# Probability and Types

# Introduction

In this blog post, I will explain the concept of a `Random Variable`

from a
software developer’s perspective.

# Definitions

Before we dive in, I want to define a few terminologies, for those of you who are new to probability and statistics. Feel free to skip this section if you think you are too cool for this.

#### Experiment

An *experiment* is an experiment… What would you do if you are asked to test
if a coin is fair? I would flip the coin 1000 times and see if the counts of
*head* and *tails* are equal. If *head* occurs only 300 times and *tail* occurs
700 times, you probably can conclude that the coin is not fair!

So what is an experiment? In the context of the example described above,
`flipping the coin 1000 times`

is an `Experiment`

.

#### Trial

A trial is one coin flip. The coin-flip experiment above consists of 1000 trials!

#### Outcome

An `outcome`

is one possible outcome of a `trial`

. As for the coin-flip
experiment, the outcome of the trial is either *head* or *tail*.

#### Sample space

A `sample space`

is a set of
all possible `outcomes`

of the experiment. Assume we only perform 3 trials for
our coin-flip experiment. The `sample space`

will be ```
{ HHH, HHT, HTH, HTT, THH,
THT, TTH, TTT }
```

, where `H`

denotes *head* and `T`

denotes *tail*.

# Cool stuffs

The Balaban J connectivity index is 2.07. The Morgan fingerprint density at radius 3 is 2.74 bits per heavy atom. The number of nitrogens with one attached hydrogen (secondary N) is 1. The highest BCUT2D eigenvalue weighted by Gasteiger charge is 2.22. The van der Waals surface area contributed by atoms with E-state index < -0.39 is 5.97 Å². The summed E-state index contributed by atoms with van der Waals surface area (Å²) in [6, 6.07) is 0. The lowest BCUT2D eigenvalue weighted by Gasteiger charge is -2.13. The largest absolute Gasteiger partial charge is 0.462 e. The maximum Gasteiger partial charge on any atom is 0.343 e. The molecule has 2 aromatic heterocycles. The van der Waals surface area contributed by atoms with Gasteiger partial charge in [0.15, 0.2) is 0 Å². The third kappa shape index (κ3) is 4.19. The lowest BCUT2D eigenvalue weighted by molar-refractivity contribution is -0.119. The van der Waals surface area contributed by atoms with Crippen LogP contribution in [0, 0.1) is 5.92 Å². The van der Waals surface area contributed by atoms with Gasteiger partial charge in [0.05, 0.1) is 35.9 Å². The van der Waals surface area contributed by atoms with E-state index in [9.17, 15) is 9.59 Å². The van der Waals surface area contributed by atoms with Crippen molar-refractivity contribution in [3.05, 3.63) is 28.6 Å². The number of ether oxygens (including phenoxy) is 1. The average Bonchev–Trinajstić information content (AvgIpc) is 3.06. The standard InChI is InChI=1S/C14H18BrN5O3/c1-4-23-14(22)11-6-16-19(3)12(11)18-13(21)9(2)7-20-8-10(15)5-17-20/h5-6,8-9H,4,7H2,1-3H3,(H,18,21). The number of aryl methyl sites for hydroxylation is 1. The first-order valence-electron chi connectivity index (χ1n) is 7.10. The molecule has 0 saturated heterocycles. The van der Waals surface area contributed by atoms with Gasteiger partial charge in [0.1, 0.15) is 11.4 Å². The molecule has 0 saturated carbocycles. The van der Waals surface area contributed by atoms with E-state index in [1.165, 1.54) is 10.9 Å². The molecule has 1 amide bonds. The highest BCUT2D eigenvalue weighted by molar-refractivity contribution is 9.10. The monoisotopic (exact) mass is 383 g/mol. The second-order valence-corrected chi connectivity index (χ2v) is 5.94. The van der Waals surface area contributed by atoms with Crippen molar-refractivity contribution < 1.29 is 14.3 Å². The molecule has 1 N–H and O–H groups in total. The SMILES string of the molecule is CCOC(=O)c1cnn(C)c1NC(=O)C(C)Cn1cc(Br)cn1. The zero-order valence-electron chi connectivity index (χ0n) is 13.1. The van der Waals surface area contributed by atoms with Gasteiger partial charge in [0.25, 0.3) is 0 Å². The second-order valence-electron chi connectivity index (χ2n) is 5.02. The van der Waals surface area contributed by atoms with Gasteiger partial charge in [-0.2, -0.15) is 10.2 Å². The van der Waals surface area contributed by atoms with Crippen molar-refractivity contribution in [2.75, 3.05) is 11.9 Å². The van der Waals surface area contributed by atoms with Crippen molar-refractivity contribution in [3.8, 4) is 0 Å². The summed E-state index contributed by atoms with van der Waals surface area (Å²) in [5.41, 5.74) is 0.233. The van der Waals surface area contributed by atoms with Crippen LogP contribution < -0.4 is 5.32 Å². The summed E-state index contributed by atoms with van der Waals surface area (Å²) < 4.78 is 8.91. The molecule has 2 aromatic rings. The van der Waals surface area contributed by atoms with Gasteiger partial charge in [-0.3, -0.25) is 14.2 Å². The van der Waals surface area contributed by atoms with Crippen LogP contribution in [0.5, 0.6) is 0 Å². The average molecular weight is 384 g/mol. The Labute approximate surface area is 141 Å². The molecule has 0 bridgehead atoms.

So, I learnt about a thing called `Random Variable`

this week in an introductory
statistics course I am taking at the moment. According to the lecture note, a
`random variable`

is both a function and a variable. It can be assigned to a
value and it also defines the mapping of an `outcome`

in the `sample space`

to a
value.

For example, let’s consider the coin-flip example. We can define a ```
Random
Variable
```

*X* to be a function that takes an outcome of the **experiment** and
returns the count of *heads*.

eg.

```
X(HHH) = 3
X(HTH) = 2
X(THH) = 2
X(TTT) = 0
```

Now, let’s define another term called `Range`

. The `Range`

of a ```
Random
Variable
```

function is a set that contains all possible outputs of the function.
Let’s go back to our coin-flip experiment that consists of only three trials.
The `Range`

of the `Random Variable`

*X* we defined above will be `0, 1, 2, 3`

.
It cannot be larger than three since there are only 3 trials and it cannot be
negative because monkeys like bananas.

If you understand static typing, the following snippet may be helpful. If you don’t, TOO BAD!

```
type Outcome = Head | Tail;
type ExperimentOutcome: (Outcome, Outcome, Outcome)
type Range = 0 | 1 | 2 | 3 | 4
type myRandomVar = (Outcome) => (Range)
val sampleSpace: Array[ExperimentOutcome] = { ... }
```

What if you want to select a subset of the `sample space`

that satisfies a value
of our random variable?

For example, how do you select a subset of the sample space such that the subset contains only outcomes that contain exactly two heads.

You can just do

```
sampleSpace.filter (event) => X(event) == 2
```

Isn’t it neat?

Thanks for reading LOL